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RED LETTER DAY

September 27 Is National Gay Men’s HIV/AIDS Awareness Day

Three decades ago, extraordinary community and public health prevention efforts led to dramatic declines in new HIV infections among men who have sex with men.  Yet infection rates are now increasing among young gay and bisexual men, particularly men of color.  We must not allow another generation to be devastated by this disease.  Together we can, and must, revitalize the passion and dedication that helped turn back the HIV epidemic among gay men during its darkest days.

Research and surveillance data from the Centers for Disease Control and Prevention remind us that gay and bisexual men remain at the epicenter of the U.S. HIV epidemic. HIV prevention, education and testing for men who have sex with men remain top CDC priorities.  As part of CDC’s High Impact Prevention approach to fighting HIV, we are working to ensure resources are directed to the activities that will have the greatest impact in reducing the toll among gay and bisexual men, and other populations at highest risk.

One of the most important things every gay and bisexual man can do to stop the spread of HIV is to get tested for the disease at least once a year.  If you test negative, you’ll have peace of mind and can redouble your efforts to stay safe.  And if you test positive, you can get the medical care and support that you need to keep healthy and protect others from infection.  It’s a simple, quick way to reduce the toll of HIV, and can ultimately help us to turn the tide in the fight against AIDS in America.”

Dr. Kevin Fenton, director of CDC’s National Center for HIV/AIDS, Viral Hepatitis, STD, and Tuberculosis Prevention, discussing the importance of National Gay Men’s HIV/AIDS Awareness Day on September 27. Nearly 350,000 gay and bisexual men have succumbed to AIDS since the beginning of the epidemic.

By:           Dan Avery
On:           Sep 26, 2012
Tagged: , , , , , , , ,
  • 3 Comments
    • Rock Star
      Rock Star

      The effort we put into HIV infection prevention cannot be overstated. I know young men who know better but are still falling for the “I am negative” line of some men who could care less that they are about to infect their unsuspecting partner. I have seen young men that I love and have warned sternly about going for the “Okey Dokey” when having sex toss caution to the wind and I know at least two boys who have been burned. Any young man reading this should be strongly cautioned to NOT BELIEVE any new sex partner that wants to go condom-less because they are most def not positive for HIV. This isn’t like a broken bone that will heal in 6 weeks. It’s your whole life that will be turned around. One last thought about those who have been unfortunate enough to become infected is that you can be re-infected with a more serious strain and there is no telling what transmogrification will take place in the near future, and perhaps cause you to lose the game of life far too early. Go with grace.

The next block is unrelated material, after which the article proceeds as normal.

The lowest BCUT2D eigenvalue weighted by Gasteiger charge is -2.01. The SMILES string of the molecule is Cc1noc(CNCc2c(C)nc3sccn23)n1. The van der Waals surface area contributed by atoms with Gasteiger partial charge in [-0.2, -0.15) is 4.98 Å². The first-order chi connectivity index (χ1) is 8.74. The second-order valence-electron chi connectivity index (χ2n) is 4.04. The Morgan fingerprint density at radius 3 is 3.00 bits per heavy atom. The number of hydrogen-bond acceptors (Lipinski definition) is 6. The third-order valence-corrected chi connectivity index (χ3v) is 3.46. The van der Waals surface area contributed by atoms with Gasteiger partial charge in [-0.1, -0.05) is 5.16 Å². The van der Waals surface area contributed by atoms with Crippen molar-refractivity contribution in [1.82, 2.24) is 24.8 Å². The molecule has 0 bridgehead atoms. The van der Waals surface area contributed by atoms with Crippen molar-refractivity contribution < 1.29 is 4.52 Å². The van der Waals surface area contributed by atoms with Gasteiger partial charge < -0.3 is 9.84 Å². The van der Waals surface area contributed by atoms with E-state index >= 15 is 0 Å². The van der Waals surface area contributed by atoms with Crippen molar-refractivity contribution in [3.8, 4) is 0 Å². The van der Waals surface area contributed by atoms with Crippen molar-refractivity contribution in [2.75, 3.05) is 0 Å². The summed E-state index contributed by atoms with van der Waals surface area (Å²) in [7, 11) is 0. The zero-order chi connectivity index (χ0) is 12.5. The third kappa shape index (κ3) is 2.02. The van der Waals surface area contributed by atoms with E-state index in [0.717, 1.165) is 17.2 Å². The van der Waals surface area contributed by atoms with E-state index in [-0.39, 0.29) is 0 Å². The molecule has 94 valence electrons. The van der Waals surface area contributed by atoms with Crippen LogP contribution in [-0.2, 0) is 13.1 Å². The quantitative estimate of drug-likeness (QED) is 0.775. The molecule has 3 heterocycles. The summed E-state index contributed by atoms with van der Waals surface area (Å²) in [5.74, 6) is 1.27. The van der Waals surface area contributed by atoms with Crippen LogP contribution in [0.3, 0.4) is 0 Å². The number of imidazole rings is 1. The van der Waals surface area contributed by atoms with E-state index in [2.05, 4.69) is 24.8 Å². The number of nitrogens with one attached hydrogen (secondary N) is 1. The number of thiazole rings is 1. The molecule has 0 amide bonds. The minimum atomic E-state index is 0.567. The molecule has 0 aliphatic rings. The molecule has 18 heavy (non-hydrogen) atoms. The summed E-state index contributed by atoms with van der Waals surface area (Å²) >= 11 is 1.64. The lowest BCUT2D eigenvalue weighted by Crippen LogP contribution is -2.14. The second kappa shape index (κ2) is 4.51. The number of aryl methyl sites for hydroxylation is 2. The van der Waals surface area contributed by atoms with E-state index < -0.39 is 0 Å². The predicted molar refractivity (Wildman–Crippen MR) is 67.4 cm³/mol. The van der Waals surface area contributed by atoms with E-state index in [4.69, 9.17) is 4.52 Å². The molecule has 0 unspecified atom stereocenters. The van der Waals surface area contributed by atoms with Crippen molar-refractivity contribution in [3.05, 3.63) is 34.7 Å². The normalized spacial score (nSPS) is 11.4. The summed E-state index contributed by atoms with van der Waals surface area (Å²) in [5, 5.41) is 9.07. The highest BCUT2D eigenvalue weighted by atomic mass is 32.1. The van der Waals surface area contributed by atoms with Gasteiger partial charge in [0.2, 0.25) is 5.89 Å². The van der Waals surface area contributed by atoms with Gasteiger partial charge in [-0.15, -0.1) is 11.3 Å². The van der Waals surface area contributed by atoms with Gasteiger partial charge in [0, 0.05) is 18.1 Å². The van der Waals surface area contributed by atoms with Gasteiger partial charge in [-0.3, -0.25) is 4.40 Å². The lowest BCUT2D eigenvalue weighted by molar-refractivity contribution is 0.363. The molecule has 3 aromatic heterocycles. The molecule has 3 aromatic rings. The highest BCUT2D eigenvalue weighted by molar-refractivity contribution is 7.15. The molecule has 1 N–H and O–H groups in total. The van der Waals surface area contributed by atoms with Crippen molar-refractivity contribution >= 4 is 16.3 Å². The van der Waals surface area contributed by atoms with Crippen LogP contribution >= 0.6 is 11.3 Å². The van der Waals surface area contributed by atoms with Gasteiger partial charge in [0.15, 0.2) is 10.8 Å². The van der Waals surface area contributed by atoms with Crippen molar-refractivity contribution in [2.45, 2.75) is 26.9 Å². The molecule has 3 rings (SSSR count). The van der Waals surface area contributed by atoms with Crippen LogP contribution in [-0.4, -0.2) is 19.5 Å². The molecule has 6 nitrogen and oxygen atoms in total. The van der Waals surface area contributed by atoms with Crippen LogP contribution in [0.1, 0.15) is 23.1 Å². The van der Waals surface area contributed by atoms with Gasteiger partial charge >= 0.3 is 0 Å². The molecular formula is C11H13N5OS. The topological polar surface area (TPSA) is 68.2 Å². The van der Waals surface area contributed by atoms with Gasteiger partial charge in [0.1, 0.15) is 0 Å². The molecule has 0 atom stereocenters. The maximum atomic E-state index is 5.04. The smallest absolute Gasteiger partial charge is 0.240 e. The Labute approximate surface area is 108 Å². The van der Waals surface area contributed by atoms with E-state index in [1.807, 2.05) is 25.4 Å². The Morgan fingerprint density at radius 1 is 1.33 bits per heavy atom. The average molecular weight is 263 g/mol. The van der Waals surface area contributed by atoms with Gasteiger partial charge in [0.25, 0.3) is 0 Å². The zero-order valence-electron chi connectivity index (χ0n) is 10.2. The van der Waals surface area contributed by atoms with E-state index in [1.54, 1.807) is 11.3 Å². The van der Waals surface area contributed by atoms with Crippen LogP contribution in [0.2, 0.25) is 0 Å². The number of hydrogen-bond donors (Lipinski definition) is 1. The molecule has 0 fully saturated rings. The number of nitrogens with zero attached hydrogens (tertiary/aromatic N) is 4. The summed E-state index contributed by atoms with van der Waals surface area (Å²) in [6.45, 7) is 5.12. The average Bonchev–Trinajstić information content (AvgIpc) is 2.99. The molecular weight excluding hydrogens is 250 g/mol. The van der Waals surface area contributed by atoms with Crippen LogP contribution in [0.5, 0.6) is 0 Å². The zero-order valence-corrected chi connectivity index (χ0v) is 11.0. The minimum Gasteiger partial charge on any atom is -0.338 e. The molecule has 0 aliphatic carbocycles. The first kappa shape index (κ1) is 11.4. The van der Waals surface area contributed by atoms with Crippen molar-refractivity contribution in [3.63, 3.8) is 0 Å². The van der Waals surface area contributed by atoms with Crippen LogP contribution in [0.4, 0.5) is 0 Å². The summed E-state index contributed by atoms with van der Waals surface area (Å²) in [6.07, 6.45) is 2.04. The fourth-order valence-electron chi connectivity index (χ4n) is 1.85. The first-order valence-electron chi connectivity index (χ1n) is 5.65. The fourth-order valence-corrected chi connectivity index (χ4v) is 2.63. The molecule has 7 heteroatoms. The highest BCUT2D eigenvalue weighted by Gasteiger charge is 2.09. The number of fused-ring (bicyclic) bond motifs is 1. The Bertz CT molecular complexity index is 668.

Sep 26, 2012 at 3:34 pm · @ReplyReply to this comment ·
    • Freddie27
      Freddie27

      My birthday!

      Sep 27, 2012 at 1:50 am · @ReplyReply to this comment ·
    • mcdirk
      mcdirk

      Dr. Kevin Fenton of the CDC is wonderful. He does amazing work!

      Thank you also for the link to the GMHC facebook page. We keep it up to date and post important information in the fight against HIV and AIDS.

      At GMHC we commemorate National Gay Men’s HIV/AIDS Awareness Day. We encourage you to get tested, and know your status.

      http://gmhc.org/news-and-events/press-releases/gmhc-commemorates-national-gay-mens-hivaids-awareness-day

      We hope you will check out our new Stress Around The Test campaign – you can see copies of one of the new cards in the link listed above.

      Our testing facility at 224 West 29th Street, ground floor, is open five days a week to provide safe, anonymous testing.

      Sep 27, 2012 at 11:40 am · @ReplyReply to this comment ·

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